Meanwhile, Google whistles nervously, hoping nobody thinks to raise the issue of AdSense clickfraud again…
There’s a yawning gulf in New Media. It stretches from the pittance that most media creators get for their ad space to the other side, where the results of those ads sit, filing their nails. In between are the bleached bones of media tracking companies that have tried to draw a connection between the two.
NBC has created TAMI — the Total Audience Measurement Index — to better understand how viewers are consuming Olympic content. The system, which Wurtzel has spent the last year assembling, will use technology and old-fashioned focus groups to closely monitor this.
For example, Wurtzel will be able to tell with greater certainty whether viewers are surfing the Web in search of Olympic content. He will be able to determine whether live alerts delivered via cellphones drive fans to television sets or computer screens to catch a record-breaking performance. And he will see how fans use online and VOD replays.
The system also will attempt for the first time to track Olympic watching outside the home via mobile devices created by San Mateo, Calif.-based Integrated Media Measurement Inc. A limited number of people will have the cellphone-like devices designed to monitor every bit of media consumed — whether in a bar, a movie theater or someone else’s house.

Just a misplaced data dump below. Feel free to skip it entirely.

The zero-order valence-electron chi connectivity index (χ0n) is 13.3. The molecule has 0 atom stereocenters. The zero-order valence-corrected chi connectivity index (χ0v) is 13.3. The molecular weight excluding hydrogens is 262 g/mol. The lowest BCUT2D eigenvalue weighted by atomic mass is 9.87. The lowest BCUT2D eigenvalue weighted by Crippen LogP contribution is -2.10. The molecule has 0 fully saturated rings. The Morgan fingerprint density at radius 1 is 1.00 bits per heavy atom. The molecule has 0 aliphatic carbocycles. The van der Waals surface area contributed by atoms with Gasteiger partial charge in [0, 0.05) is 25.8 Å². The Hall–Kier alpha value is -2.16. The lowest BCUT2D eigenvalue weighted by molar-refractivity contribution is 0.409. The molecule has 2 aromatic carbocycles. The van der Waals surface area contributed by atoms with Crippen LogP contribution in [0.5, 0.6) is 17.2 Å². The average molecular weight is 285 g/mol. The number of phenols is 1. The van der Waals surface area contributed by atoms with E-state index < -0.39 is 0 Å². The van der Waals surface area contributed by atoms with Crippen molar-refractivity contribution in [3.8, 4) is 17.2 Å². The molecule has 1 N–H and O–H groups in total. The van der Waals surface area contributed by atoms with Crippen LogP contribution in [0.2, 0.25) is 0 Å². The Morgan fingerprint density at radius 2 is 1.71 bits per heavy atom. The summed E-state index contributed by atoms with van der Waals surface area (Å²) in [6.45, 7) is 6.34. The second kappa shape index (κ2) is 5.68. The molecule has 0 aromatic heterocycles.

NBC Universal also is assembling focus groups to find out how consumers are interacting with what Wurtzel described as “the first 360-degrees Olympics.”
This is refreshing. I’d like to see more major media outlets doing this. Why? Because it’s pretty much the only way to break Google’s stranglehold on ad dollars. See, the problem is that everybody has fallen in love with search advertising, because it seems to offer such great results. Someone clicks on the link, they come to your site, and then it’s up to you to get them to convert to sales, right?
But see, that kinda ignores one little point: howinhell did the user know what to search for in the first place? Clairvoyance? Come on.
I think if NBC can start connecting the two sides of the results gulf, they can start showing that ads on TV (and display ads in newspapers, and morning drive-time shout-athons) have a lot bigger effect than what Google has claimed. And that will mean that advertisers will start realizing that buying search ads is not the end-all, be-all of advertising.
Which could be a very, very good thing for all the Old Media giants who are stuck in midair over that yawning gulf, their feet doing the Wile E. Coyote mid-air invisible bicycle pedal…